For years, my grandfather’s life could be boiled down to the two most lasting impressions he left upon my mother. The first occurred when she was 10. She and her sisters were sitting around the kitchen table eagerly awaiting the eggs he was preparing at the stove. They were my mom’s favorite: sunnyside up. But as her egg journeyed from pan to plate, its delicate skin ruptured, depriving my mother the delight of puncturing the yolk herself.
The next egg arrived, flawlessly cast, and as any jealous sibling would, my mother reached over and poked her fork into the perfect yellow dome atop her sister’s plate. Naturally, her sister began to cry, to which my grandfather responded by clearing the table of everyone except my mother. “You want eggs?” he told her, in his German-inflected Spanish. “I’ll give you eggs.” And he proceeded to cook egg after egg for my mother, forcing her to eat them until she was so pale and green that my grandmother screamed at him to stop.
The other story that endured was of my grandfather’s reaction when my mother, at age 16, lost his paycheck. He asked her to pick it up for him at his workplace, which wasn’t far from the small house they rented in the town of Bauta, outside Havana, Cuba. When she returned, one of her sisters mentioned that a boy my mother liked had just passed by. My mother sprinted outside to catch sight of him, taking no notice of where she placed the check. That night, when her father asked for the slip of paper that barely covered their food and rent for the week, she couldn’t find it. They spent at least an hour searching for it, and although the check turned up safe under a seat cushion, my grandfather, in scolding my mother that evening, threw her into a chest of drawers and broke her nose.
For nearly four decades, that was how I knew my grandfather. He died about a dozen years before I was born, at age 56, most likely of a stroke. In many ways, I was glad not to have known this severe, rigid man. Though perhaps if he had survived until my birth, my mother would not have felt so free to tell me the truth about him.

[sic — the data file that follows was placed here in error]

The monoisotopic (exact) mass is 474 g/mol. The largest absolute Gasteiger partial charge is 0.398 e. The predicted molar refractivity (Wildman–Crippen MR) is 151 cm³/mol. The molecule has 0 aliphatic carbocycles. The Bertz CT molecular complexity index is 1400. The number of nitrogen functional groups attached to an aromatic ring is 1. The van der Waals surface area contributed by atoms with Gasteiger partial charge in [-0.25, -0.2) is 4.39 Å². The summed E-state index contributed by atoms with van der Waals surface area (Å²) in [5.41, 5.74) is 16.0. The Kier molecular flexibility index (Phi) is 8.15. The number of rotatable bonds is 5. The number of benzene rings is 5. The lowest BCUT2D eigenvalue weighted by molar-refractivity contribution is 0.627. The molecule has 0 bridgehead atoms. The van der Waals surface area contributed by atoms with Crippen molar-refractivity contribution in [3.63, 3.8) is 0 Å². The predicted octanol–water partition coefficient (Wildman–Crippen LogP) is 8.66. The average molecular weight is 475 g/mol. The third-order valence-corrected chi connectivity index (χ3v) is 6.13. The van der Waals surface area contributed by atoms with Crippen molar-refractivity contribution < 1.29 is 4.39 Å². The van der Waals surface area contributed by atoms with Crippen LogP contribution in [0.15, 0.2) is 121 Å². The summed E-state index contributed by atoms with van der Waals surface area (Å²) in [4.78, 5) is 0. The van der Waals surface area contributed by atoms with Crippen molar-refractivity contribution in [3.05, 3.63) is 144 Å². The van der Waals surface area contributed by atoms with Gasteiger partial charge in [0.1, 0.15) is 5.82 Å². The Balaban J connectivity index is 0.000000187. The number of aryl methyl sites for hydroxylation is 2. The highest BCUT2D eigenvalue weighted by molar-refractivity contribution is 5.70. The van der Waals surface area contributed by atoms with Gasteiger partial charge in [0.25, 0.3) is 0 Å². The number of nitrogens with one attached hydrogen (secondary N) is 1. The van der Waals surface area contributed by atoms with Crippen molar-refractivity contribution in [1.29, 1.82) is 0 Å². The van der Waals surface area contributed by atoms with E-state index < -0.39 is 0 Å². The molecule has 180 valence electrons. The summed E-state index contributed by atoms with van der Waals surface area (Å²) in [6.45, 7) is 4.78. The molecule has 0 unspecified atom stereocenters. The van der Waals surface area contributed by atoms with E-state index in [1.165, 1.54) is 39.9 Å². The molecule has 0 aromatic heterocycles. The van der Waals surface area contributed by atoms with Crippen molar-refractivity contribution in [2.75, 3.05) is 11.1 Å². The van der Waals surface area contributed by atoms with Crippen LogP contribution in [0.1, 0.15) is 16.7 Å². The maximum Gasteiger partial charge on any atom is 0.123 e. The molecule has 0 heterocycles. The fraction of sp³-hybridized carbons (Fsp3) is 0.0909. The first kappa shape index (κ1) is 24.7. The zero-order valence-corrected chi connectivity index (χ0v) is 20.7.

The only picture I had ever seen of him frightened me. It was probably one of his last photos, and it seemed to have been taken without his notice. In it he is rising from a chair. His eyes—full-lidded and heavy—are focused somewhere off to the left outside the picture frame; his dark, tanned arms offset by fingers so thick, they resemble cigars. He is wearing a white t-shirt with a glasses case in the front pocket, and a melancholic expression. His cheeks are slack, but his forehead tight, with deep lines arching from temple to temple.
When I initially learned my German-born abuelo was half Jewish, a fact he actively hid from those who knew him in Cuba, I became intensely curious about him. In more recent conversations I’ve learned he was also intelligent and generous. He spoke four languages, loved classical music. Could there have been more to his temperament than his own family realized? It’s a question I’ve been attempting to answer for nearly four years.
At first I thought I had a memoir on my hands. But there was so much I didn’t know—so much that was unknowable about mi abuelo, mein opa, my grandfather. It seemed the only way to reach him across time and space, the only way to understand something approaching the truth, was through fiction.